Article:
Cincinnati police never left their car when they searched for trapped teen

Cincinnati police never left their car when they searched for trapped teen
Cincinnati Police via CNN
A picture of the gold 2002 Honda Odyssey where Kyle Plush was found not breathing and unresponsive.

Cincinnati police officers searching for a teenager trapped in a van last month drove around for 14 minutes in the parking lot where the van was parked but never got out of their patrol car, police said Monday.

The officers explained that they thought they could cover more ground by remaining in the vehicle and looking out both sides, according to Cincinnati Police Chief Eliot K. Isaac.

That revelation was part of an internal investigation released Monday in the death of Kyle Plush, who called police when he became trapped in the third-row folding seat of his van on April 10 in the parking lot at his school.

Police dispatched to the scene did not locate him, and his body was not found until almost six hours later. A preliminary autopsy ruled that he had died of asphyxia due to chest compression.

The failure to find Kyle has led to sharp questioning of what went wrong and how emergency and 911 protocols could be changed.

“At a big picture level, it’s important to say that I think we failed. We failed to get the outcome we wanted in this emergency response,” Cincinnati Mayor John Cranley said.

“One thing I’ve heard over the past month is what happened to Kyle was the perfect storm,” said Ron Plush, Kyle’s father. “So was this the perfect storm or a series of multiple failures?”

The internal investigation released Monday concluded that 911 operators and police officers acted appropriately and reasonably last month in their response to Kyle’s calls.

But Ron Plush said the internal investigation did not give him enough information.

“I was expecting that by hearing the police report today, many of my questions would be answered,” he said. “This is not the case.”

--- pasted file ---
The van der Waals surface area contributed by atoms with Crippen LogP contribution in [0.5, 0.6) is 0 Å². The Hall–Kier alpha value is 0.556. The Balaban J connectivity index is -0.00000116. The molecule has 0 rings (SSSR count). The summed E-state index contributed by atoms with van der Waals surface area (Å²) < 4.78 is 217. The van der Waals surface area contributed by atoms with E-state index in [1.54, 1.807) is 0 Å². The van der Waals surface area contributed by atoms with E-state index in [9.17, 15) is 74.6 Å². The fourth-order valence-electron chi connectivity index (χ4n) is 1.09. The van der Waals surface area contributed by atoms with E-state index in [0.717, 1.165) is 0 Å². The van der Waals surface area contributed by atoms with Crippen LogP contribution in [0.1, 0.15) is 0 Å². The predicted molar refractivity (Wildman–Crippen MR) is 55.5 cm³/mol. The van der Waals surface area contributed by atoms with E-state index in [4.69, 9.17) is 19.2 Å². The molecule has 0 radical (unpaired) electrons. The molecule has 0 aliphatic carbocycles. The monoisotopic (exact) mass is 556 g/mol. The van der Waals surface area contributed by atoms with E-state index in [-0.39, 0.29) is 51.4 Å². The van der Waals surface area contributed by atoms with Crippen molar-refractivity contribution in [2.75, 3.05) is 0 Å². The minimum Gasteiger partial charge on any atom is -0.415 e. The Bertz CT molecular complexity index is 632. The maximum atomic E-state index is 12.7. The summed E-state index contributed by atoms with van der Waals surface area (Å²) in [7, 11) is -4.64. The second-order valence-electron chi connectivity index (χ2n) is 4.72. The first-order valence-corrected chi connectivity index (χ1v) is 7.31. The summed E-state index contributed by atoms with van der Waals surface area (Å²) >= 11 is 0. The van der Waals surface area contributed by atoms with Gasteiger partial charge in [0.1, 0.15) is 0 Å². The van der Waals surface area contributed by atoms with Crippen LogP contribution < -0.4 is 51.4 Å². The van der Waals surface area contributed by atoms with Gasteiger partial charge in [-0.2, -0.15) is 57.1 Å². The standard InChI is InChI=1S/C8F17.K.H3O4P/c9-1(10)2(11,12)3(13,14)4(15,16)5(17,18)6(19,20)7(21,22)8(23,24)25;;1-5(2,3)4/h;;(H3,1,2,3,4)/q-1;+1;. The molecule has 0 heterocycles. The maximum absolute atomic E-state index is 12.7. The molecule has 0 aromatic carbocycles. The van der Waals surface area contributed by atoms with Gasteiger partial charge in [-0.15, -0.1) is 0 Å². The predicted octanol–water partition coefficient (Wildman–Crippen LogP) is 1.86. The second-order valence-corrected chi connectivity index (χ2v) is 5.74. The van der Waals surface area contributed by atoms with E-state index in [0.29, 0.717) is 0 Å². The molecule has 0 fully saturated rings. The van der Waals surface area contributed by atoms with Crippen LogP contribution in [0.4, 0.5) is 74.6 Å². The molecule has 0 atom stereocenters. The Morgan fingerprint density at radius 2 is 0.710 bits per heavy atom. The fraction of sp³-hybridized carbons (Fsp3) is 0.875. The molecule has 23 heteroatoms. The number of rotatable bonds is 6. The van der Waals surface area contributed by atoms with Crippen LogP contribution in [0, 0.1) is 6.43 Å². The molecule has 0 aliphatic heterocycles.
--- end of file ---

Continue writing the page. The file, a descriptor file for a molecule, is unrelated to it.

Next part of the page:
Timeline of police response

Isaac laid out a timeline of the police response and revealed that the 911 dispatcher could not fully hear Kyle’s pleas for help.

According to recordings of the 911 calls released to the public, Kyle twice was able to use voice commands to call police and ask for help. The first call, at 3:14 p.m., lasted about three minutes.

“Help, help, help. I’m stuck in my van outside the Seven Hills parking lot. Help. I need help,” he says.

The operator, though, was unable to fully hear him, Isaac said. At 3:21, two officers were dispatched to the area and told to look for a woman saying she was stuck in a van at a parking lot near the Seven Hills school.

Surveillance video from the school parking lot shows the police vehicle driving around, but the vehicle does not stop near Kyle’s van. Meanwhile, other students walked past Kyle’s van and also did not appear to stop near it or respond to it.

The officers turned on their body-worn cameras when they arrived on scene, but then deactivated them after three minutes. Chief Isaac said that violated department procedure, but he otherwise said the officers acted reasonably in their search.

Kyle managed to call 911 again at 3:34 pm. The 911 operator engaged the caller but got no response, police said.

It wasn’t until 9 p.m. that evening that police were dispatched to the scene again and found him dead inside the van.

Kyle’s father said he and his family would continue to be a part of the process to fix the system.

“Kyle will give us the strength and guidance to get the job done,” Ron Plush said.